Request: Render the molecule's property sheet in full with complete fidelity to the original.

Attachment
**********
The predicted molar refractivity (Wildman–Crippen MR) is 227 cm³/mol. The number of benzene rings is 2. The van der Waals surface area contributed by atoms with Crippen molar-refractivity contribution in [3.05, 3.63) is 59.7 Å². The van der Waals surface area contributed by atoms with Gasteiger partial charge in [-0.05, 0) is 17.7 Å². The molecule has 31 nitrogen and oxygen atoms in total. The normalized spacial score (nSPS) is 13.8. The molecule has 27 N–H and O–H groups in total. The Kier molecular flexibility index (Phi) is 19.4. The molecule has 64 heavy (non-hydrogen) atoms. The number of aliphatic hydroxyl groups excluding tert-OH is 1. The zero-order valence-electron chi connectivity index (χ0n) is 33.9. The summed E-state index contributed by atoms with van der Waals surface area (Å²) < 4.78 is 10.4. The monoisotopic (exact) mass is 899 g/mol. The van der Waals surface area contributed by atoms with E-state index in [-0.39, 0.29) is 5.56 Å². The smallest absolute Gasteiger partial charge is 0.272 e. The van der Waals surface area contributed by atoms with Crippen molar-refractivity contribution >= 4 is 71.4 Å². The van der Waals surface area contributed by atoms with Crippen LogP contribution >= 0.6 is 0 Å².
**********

The predicted molar refractivity (Wildman–Crippen MR) is 227 cm³/mol. The number of benzene rings is 2. The van der Waals surface area contributed by atoms with Crippen molar-refractivity contribution in [3.05, 3.63) is 59.7 Å². The van der Waals surface area contributed by atoms with Gasteiger partial charge in [-0.05, 0) is 17.7 Å². The molecule has 31 nitrogen and oxygen atoms in total. The normalized spacial score (nSPS) is 13.8. The molecule has 27 N–H and O–H groups in total. The Kier molecular flexibility index (Phi) is 19.4. The molecule has 64 heavy (non-hydrogen) atoms. The number of aliphatic hydroxyl groups excluding tert-OH is 1. The zero-order valence-electron chi connectivity index (χ0n) is 33.9. The summed E-state index contributed by atoms with van der Waals surface area (Å²) < 4.78 is 10.4. The monoisotopic (exact) mass is 899 g/mol. The van der Waals surface area contributed by atoms with E-state index in [-0.39, 0.29) is 5.56 Å². The smallest absolute Gasteiger partial charge is 0.272 e. The van der Waals surface area contributed by atoms with Crippen molar-refractivity contribution >= 4 is 71.4 Å². The van der Waals surface area contributed by atoms with Crippen LogP contribution >= 0.6 is 0 Å².